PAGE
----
Crow in Your First Yoga Class

I believe I am like most men in that my practice started with a girlfriend. One that took me to my first yoga class, where I muddled through my first poses, and yet I found a way into bakasana. Let me tell you how.

We met at a mutual friend’s wedding. She had just returned from saving sea turtles in Central America. I was into competitive cycling at the time but she still owned more bicycles than me. It’s reasons like those that I found myself at a yoga studio in Denver, CO in 2005.

At the time I thought of yoga as some kind of stretching. So going to a class sounded like a great idea after hiking & skiing. All I thought to ask her was what to wear. Luckily I brought some long loose shorts for hiking and a wicking t-shirt. I had no idea of the types of studios or styles of yoga practice.

We arrived late, but before class started; I grabbed a rental mat and headed into the studio. There were no open spaces together. I took the slot near the front so she could have the one in the back. I don’t remember the instructor, I don’t remember if there was heart speech or we meditated at the beginning. I don’t remember the music. I remember the heat. Now that I know more about yoga, I know I wasn’t in a certified bikram studio. Whatever you have planned in your day do your body a favor, go drink a glass of water right now. I’ll wait.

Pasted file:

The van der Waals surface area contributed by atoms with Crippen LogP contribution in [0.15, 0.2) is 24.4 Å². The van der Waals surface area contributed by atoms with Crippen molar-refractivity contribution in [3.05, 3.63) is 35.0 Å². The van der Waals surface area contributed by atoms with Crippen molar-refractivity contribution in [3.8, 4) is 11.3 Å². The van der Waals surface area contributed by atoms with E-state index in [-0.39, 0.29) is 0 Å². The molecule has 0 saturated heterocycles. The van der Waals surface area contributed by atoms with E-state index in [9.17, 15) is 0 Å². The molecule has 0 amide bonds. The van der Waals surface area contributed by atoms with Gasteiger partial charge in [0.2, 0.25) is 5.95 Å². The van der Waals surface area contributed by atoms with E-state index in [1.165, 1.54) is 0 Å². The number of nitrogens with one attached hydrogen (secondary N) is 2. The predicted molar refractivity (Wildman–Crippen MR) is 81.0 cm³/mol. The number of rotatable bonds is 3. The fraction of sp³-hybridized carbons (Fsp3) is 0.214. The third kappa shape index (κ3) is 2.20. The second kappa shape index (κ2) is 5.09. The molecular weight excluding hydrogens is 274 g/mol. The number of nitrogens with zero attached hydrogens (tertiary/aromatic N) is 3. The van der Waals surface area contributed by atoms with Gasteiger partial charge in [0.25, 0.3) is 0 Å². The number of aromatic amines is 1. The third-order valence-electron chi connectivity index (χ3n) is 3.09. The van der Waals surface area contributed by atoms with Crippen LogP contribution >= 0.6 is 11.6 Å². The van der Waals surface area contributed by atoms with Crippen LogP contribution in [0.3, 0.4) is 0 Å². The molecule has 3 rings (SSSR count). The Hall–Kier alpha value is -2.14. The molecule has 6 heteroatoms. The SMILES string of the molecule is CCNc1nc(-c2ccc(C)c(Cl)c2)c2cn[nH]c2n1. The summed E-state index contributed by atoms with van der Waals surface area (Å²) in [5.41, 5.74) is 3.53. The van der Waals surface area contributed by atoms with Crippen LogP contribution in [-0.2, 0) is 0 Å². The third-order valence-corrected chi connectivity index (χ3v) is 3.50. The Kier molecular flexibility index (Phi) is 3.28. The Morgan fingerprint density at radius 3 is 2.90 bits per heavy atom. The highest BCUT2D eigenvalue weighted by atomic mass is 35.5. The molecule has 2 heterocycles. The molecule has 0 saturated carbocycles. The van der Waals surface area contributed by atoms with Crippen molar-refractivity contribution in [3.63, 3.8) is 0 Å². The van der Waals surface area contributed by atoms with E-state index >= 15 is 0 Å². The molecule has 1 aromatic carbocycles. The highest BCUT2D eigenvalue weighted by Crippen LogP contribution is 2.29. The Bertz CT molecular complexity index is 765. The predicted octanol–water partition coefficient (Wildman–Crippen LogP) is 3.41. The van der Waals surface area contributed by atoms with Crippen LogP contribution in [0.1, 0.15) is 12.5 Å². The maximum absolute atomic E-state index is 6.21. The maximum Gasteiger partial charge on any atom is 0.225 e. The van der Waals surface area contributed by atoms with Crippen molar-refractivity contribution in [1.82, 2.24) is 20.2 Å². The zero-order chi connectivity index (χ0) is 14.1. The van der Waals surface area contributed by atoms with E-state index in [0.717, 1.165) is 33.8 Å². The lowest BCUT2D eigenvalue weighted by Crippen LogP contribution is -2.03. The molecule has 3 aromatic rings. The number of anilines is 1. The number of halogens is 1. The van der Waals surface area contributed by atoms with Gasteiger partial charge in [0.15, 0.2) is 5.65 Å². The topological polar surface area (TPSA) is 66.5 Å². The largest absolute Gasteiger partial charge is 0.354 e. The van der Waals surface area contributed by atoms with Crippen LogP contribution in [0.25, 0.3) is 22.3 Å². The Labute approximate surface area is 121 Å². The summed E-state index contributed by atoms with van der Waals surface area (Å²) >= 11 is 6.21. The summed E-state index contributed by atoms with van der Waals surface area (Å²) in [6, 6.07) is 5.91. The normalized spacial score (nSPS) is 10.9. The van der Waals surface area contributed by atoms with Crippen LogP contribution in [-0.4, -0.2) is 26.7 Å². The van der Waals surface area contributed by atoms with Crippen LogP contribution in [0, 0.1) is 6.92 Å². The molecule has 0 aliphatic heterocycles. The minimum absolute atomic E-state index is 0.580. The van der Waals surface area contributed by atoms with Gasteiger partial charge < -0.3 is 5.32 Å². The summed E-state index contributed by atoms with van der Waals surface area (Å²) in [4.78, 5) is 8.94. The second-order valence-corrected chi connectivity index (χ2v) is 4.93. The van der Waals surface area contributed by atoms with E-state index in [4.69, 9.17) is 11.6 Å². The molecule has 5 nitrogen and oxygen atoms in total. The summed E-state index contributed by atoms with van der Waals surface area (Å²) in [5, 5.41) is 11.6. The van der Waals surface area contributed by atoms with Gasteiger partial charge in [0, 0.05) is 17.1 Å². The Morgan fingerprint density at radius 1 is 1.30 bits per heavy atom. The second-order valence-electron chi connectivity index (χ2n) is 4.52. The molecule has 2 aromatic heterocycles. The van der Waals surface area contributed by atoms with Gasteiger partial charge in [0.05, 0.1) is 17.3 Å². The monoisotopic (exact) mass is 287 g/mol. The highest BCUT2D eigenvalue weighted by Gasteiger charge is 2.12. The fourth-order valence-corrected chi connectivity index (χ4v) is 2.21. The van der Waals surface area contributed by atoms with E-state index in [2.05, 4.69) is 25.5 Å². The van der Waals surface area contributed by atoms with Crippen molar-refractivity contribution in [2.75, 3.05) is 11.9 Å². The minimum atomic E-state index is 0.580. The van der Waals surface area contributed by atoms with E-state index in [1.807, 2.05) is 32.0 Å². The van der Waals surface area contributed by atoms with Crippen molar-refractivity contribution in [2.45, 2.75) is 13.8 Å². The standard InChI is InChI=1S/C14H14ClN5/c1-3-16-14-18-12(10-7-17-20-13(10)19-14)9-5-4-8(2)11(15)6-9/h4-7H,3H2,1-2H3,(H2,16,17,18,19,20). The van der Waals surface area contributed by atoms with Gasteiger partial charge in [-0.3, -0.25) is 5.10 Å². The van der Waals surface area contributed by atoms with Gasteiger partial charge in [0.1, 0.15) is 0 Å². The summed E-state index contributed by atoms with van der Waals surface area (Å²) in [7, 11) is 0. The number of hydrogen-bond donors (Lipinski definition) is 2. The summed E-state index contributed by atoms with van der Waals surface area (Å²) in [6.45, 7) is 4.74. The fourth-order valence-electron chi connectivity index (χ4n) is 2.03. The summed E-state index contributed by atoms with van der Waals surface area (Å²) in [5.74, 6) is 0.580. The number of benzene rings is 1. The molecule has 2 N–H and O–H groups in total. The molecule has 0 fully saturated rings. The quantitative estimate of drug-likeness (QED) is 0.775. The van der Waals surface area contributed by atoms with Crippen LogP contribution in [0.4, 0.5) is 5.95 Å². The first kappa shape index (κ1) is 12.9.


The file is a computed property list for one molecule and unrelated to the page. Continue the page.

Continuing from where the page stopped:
That was tasty huh? Back to the moments in class. I was sweating. We were only sitting. When class started I did the best that I could. I already had trouble remembering left from right, adding upside down didn’t help. I looked at the teacher and the other students a lot. I had no idea what some of the words I heard were but I could mime along with whatever everyone else was doing. I held my breath as I moved, I got tired.

Then we found ourselves squatting on our mats. The teacher said something like roll our weight onto our palms, let our shins find our arms and lift our toes. So I did. It wasn’t beautiful, not at all. My elbows were dug into the pocket of my knees. I did not stay in the pose a long time. Yet, my girlfriend later remarked she was impressed to see me do that.

I didn’t understand because I had been able to do that all along. How bones stack and my balancing point was something I had found through play. I had not had any exposure to yoga before. What I did have was a lot of time in deep left field as a horrible t-ball player. As a child I was not skilled nor were the teams we played against. There was not a lot to do in the outfield. I kicked all the anthills. Sometimes I sat. Sometimes I tried to balance on my arms.

Almost 20 years after playing I found a use for that skill. It just happened to be in a yoga class. My point is not to forget to play. It’s important not because of what play teaches you now but because of what you learn from play in the future. This is what’s beautiful about devops and yoga, the encouragement to try new things whether it is a pose or a deployment process. Failure occurs when we continue with what we know does not work. Do something disparate from your routine. Just play.